What About My Meat?

The past few weeks have seen banning of not only beef in Mumbai, but also the ban of meat in states such as Gujarat, Rajasthan and Chattisgarh. The meat ban in the latter three states is just during the period of the Jain festival, Paryushan, but the one in Mumbai is a fully fledged law with a fine of rupees 10,000 and a jail of five years, if broken. Interestingly, a lot of the literate and the not so literate are raising questions such as, “How can the government interfere with our food?” or “What difference does it make to the government what we eat?”. Multiple actors spoke freely against the beef ban, Raveena Tandon tweeted: “My only take on beef issue that it should not be enforced, it should be optional… To eat or not to eat, is a personal choice.”, while Ayushmann Khurana in all humour typed “Beef faal baad! #kaminey”. Activists too raised concerns which were just reiterated by the vehement opposition of the bill, by the people. With the prospect of future bans on other kinds of non-vegetarian, the anger just seems to be increasing.

Now, let me pause all you literate food liberals right there. There have been bans on what I eat for a very long time. Baffled?

I eat cocks, only pure cock meat, no pussy for me but the Indian law prohibits me to do so and it’s not just me, my fellow lesbians are prevented from trying their favorite pussy and forced by law to eat cock. Now, what do you food extremist have to say about this? Are you willing to fight the cause of my meat bans as well?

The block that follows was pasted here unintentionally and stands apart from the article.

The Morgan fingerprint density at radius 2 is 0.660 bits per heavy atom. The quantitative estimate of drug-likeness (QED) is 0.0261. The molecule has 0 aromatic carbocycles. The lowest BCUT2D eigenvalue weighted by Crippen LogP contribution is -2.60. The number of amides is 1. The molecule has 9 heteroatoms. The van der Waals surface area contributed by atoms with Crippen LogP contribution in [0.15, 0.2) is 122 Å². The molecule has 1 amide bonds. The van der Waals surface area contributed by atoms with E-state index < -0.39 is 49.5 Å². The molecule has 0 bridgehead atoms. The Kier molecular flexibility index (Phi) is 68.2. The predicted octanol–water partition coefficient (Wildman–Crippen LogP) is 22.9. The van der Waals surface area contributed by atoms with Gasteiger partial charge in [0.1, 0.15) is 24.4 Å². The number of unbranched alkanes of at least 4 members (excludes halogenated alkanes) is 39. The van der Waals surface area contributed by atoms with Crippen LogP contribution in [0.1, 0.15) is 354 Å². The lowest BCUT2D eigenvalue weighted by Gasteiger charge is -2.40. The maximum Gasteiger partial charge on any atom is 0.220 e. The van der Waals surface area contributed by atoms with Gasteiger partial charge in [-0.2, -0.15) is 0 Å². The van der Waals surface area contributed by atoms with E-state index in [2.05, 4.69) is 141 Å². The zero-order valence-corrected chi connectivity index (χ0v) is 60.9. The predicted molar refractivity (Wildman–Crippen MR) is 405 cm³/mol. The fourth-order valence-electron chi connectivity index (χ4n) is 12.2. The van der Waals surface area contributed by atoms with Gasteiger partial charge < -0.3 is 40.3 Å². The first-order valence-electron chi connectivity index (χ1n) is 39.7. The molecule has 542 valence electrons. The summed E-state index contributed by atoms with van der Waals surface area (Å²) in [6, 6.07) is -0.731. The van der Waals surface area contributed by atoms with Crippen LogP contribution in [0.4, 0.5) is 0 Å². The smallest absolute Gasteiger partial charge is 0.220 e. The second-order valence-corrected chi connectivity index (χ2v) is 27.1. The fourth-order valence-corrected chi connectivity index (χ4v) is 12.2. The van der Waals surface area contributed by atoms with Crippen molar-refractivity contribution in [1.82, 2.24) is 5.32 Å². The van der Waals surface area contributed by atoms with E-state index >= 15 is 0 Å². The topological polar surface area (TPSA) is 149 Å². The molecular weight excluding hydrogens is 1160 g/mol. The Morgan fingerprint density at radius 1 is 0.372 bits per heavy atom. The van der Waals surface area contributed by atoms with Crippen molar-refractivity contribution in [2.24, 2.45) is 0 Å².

On a more serious note, the hypocrisy in our society makes me laugh. On the 12th of December 2013, I was officially declared a criminal for having sex, the most basic instinct known to man, yet not more than a handful of people raised their voice. Everyone sat shut like Gandhi’s monkeys, completely oblivious of the torment of a so called “miniscule minority”. I clearly remember one of my friends mocking gay men after the appeal to abolish Sec 377 was rejected. The other day this very friend of mine, while having dinner with me, spoke out in complete fervor about the beef ban. She said, “This is stupid! What these government officials are doing violates our basic rights.” She went on as the debate on banning on beef in Maharashtra proceeded among my other friends at the table. I, however, sat at my corner of the table meekly smiling at the irony and the hypocrisy.

It’s astounding to think that how such a big ruckus is being created because politicians are trying to ban a specific kind of food but not many raised their voice when Sec 377 was placed back on the pedestal of law. The hilarious part is that they cannot bear the law interfering in their food but they can bear the law peeping in their bedrooms. I guess the only thing we can say from all this is that India is a very liberal country, but only for the foodies.